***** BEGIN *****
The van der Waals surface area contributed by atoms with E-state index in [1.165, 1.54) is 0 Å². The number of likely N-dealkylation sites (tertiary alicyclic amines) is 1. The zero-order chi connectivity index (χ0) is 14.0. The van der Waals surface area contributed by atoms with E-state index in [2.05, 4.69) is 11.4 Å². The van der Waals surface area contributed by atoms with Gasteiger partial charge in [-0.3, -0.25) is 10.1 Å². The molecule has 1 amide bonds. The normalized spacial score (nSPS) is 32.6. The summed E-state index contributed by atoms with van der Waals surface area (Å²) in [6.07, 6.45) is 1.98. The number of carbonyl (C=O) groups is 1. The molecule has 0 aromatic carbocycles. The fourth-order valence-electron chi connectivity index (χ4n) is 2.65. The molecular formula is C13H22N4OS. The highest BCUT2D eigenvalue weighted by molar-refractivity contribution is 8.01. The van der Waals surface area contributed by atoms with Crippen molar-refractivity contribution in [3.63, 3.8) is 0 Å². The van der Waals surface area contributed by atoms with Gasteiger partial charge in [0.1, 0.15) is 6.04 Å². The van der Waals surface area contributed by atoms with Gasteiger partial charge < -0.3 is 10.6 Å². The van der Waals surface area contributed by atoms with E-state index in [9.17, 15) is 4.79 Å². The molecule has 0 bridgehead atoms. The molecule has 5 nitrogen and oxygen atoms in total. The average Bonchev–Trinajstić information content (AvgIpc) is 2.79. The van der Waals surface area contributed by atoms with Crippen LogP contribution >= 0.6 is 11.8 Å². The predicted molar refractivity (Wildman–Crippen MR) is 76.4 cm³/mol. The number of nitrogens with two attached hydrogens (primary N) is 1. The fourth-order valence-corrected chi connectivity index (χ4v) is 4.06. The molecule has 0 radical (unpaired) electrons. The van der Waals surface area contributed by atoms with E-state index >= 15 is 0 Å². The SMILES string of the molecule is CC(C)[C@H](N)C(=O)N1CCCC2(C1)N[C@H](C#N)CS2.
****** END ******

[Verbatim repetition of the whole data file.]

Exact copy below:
The van der Waals surface area contributed by atoms with E-state index in [1.165, 1.54) is 0 Å². The number of likely N-dealkylation sites (tertiary alicyclic amines) is 1. The zero-order chi connectivity index (χ0) is 14.0. The van der Waals surface area contributed by atoms with E-state index in [2.05, 4.69) is 11.4 Å². The van der Waals surface area contributed by atoms with Gasteiger partial charge in [-0.3, -0.25) is 10.1 Å². The molecule has 1 amide bonds. The normalized spacial score (nSPS) is 32.6. The summed E-state index contributed by atoms with van der Waals surface area (Å²) in [6.07, 6.45) is 1.98. The number of carbonyl (C=O) groups is 1. The molecule has 0 aromatic carbocycles. The fourth-order valence-electron chi connectivity index (χ4n) is 2.65. The molecular formula is C13H22N4OS. The highest BCUT2D eigenvalue weighted by molar-refractivity contribution is 8.01. The van der Waals surface area contributed by atoms with Crippen molar-refractivity contribution in [3.63, 3.8) is 0 Å². The van der Waals surface area contributed by atoms with Gasteiger partial charge in [0.1, 0.15) is 6.04 Å². The van der Waals surface area contributed by atoms with Gasteiger partial charge < -0.3 is 10.6 Å². The van der Waals surface area contributed by atoms with E-state index in [9.17, 15) is 4.79 Å². The molecule has 0 bridgehead atoms. The molecule has 5 nitrogen and oxygen atoms in total. The average Bonchev–Trinajstić information content (AvgIpc) is 2.79. The van der Waals surface area contributed by atoms with Crippen LogP contribution >= 0.6 is 11.8 Å². The predicted molar refractivity (Wildman–Crippen MR) is 76.4 cm³/mol. The number of nitrogens with two attached hydrogens (primary N) is 1. The fourth-order valence-corrected chi connectivity index (χ4v) is 4.06. The molecule has 0 radical (unpaired) electrons. The van der Waals surface area contributed by atoms with E-state index >= 15 is 0 Å². The SMILES string of the molecule is CC(C)[C@H](N)C(=O)N1CCCC2(C1)N[C@H](C#N)CS2.